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Jukasa News Update – Wednesday February 20, 2019


The federal government has announced a $20-million initiative aimed at reducing diesel reliance in remote Indigenous communities but experts say challenges remain.
Natural Resources Minister Amarjeet Sohi says the initiative is to make sure Indigenous groups have the capacity to develop their own solutions to reduce their dependency on diesel.
This initiative builds on over $700 million already committed to help isolated indigenous communities still using diesel fuel for electricity and heating.

A group of Indigenous senators says Jody Wilson-Raybould’s quitting cabinet doesn’t mean the end of reconciliation efforts between the Canadian government and Indigenous Peoples.
They also say that her departure is a sign of how much work there is still to do.
Wilson-Raybould quit the cabinet last week amid reports that the Prime Minister’s Office tried to get her to head off a criminal prosecution of Quebec engineering giant SNC-Lavalin on corruption charges when she was justice minister.

A Maine town has removed a 90-year-old cemetery plaque that referred to Native Americans as “savage enemies.”
Town officials say the marker was inconsistent with today’s values, and it was removed from the cemetery Feb. 7.
The sign will be archived for educational purposes and advocacy workers in the area say they hope its removal will inspire others to take similar action.

A Montana member of Congress has apologized for telling Native American legislators that abortion is self-inflicted genocide and a plague on Indian culture.
Republican Rep. Greg DeVries made his initial comments on the US House of Representatives floor in support of an anti-abortion bill.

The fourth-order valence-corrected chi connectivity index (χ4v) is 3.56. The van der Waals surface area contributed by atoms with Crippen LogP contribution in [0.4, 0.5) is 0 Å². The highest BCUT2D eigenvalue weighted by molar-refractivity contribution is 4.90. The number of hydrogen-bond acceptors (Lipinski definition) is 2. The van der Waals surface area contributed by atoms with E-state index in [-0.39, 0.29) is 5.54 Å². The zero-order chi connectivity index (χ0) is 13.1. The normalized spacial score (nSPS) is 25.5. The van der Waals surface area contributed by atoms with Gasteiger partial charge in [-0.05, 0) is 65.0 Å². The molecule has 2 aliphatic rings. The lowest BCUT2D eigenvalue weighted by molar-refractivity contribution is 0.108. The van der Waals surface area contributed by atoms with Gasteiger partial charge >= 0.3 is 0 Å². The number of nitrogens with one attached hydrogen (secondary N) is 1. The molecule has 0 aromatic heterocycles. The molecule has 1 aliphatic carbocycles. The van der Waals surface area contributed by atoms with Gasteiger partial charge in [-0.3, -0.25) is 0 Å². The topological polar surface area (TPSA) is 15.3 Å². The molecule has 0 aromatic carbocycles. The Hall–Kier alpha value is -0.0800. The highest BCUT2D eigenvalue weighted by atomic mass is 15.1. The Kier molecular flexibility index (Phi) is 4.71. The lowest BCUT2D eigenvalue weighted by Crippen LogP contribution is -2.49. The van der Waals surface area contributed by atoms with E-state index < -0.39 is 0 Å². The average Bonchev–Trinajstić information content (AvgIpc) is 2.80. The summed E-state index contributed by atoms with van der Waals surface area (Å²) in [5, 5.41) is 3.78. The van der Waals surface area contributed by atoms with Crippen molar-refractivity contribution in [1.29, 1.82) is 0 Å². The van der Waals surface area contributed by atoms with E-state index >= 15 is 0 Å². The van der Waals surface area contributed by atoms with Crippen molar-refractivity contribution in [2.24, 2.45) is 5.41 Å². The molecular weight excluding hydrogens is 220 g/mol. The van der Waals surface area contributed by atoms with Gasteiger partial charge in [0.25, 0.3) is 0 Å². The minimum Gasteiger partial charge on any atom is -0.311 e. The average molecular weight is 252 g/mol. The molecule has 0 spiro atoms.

His remarks prompted 11 senators and representative of the Montana American Indian Caucus to send a letter to House Speaker Greg Hertz urging Hertz to publicly admonish DeVries — saying the comments were bigoted, offensive and harmful, and that actual genocide has been experienced by Native Americans.
On Friday, DeVries asked for forgiveness. He said he recognizes the members of the Indian caucus value their culture and that he becomes passionate over the issue of abortion because he also values culture.

Coastal GasLink says it has suspended pipeline work south of Houston, B.C after the discovery of Indigenous artifacts on the site.
The company says it has cordoned off the area, and is awaiting an archeological assessment on the findings.
The statement says supporters recovered two stone tools on Wednesday and archeologists from the Smithsonian Institute estimate one dates back up to 3500 years.
Additional stone tools were observed and recorded but the scale and scope of the work requires assistance from professional archeologists.

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